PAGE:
Most transgender activists in Maryland along with the National Center for Transgender Equality and the transgender rights project of the National Gay & Lesbian Task Force are supporting the bill. They say they plan to push for the addition of a public accommodations provision as early as next year.
The bill received a further boost Friday morning from the Washington Post, which published an editorial calling on the State Senate to quickly pass the measure as a first step in rectifying longstanding discrimination against transgender people.
“The legislation is a modest, fair and reasonable step in the direction of equal rights for a minority that continues to suffer widespread bias,” the Post said.
Among those testifying in favor of the bill on Thursday was attorney Lisa Mottet, director of the NGLTF transgender rights project.
Longtime transgender rights opponent Ruth Jacobs, head of Citizens for a Responsible Government, emerged as the lead witness against the bill on its merits, saying she opposes any form of anti-discrimination protection based on gender identity.
In a development that surprised some attending the hearing, Zirkin criticized Jacobs’ organization for unleashing a barrage of computer generated “robo-calls” to state residents in the late evening hours over the past few days.
Zirkin — speaking to Jacobs after the hearing recessed — said his family received one of the calls around 3 a.m. on Thursday, which he said disturbed one of his children, according to people who listened to his conversation with Jacobs.
Zirkin was one of the committee members said to be undecided on whether to vote for the gender identity bill.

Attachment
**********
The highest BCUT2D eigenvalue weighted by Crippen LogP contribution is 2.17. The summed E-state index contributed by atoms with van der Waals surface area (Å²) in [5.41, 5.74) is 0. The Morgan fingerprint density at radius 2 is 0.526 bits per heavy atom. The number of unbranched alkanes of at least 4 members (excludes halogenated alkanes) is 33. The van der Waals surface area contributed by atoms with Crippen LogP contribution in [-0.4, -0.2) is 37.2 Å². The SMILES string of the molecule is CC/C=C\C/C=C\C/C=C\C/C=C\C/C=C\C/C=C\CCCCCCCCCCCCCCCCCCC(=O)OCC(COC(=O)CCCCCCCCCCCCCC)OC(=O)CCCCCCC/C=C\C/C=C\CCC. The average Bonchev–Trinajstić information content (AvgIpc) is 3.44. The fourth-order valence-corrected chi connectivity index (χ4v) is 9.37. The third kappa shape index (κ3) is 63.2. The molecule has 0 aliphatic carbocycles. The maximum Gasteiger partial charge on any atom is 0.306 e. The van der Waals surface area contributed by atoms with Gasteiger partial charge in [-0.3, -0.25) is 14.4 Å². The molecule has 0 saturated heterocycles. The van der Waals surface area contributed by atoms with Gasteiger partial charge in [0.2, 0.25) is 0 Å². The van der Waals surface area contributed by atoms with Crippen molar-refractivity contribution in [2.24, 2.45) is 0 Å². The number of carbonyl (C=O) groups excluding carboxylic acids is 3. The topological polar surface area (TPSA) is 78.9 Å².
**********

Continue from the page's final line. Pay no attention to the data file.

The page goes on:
The bill reached the Senate Judicial Proceedings Committee a little more than a week after Senate President Thomas V. Mike Miller (D-Calvert and Prince George’s County) diverted it to the Senate Rules Committee, which supporters and opponents viewed as a clear move to kill the bill.
The Rules Committee is widely recognized as a “graveyard” for bills unpopular with the Senate leadership, especially its president.
But Miller relinquished his “hold” on the bill about a week later following what observers viewed as an extraordinary lobbying campaign led by the state LGBT group Equality Maryland and many of its LGBT and straight allies.
The campaign generated a barrage of phone calls and e-mails to Miller’s office complaining that his action went against the democratic principles of allowing legislation to be decided by an up or down vote rather than being killed in committee without a vote.
Supporters were hopeful the bill was back on track when the Judicial Proceedings Committee held its hearing on the measure on Thursday and indicated through Frosh that it would vote on the bill on Friday afternoon.
“This is not good because another day is lost,” said Dana Beyer, a Maryland transgender activist and former House of Delegates candidate from Montgomery County.
But Morgan Meneses-Sheets, Equality Maryland’s executive director, said she was optimistic that the Judicial Proceedings panel would approve the bill Saturday morning, placing it back on track for a full Senate vote over the weekend.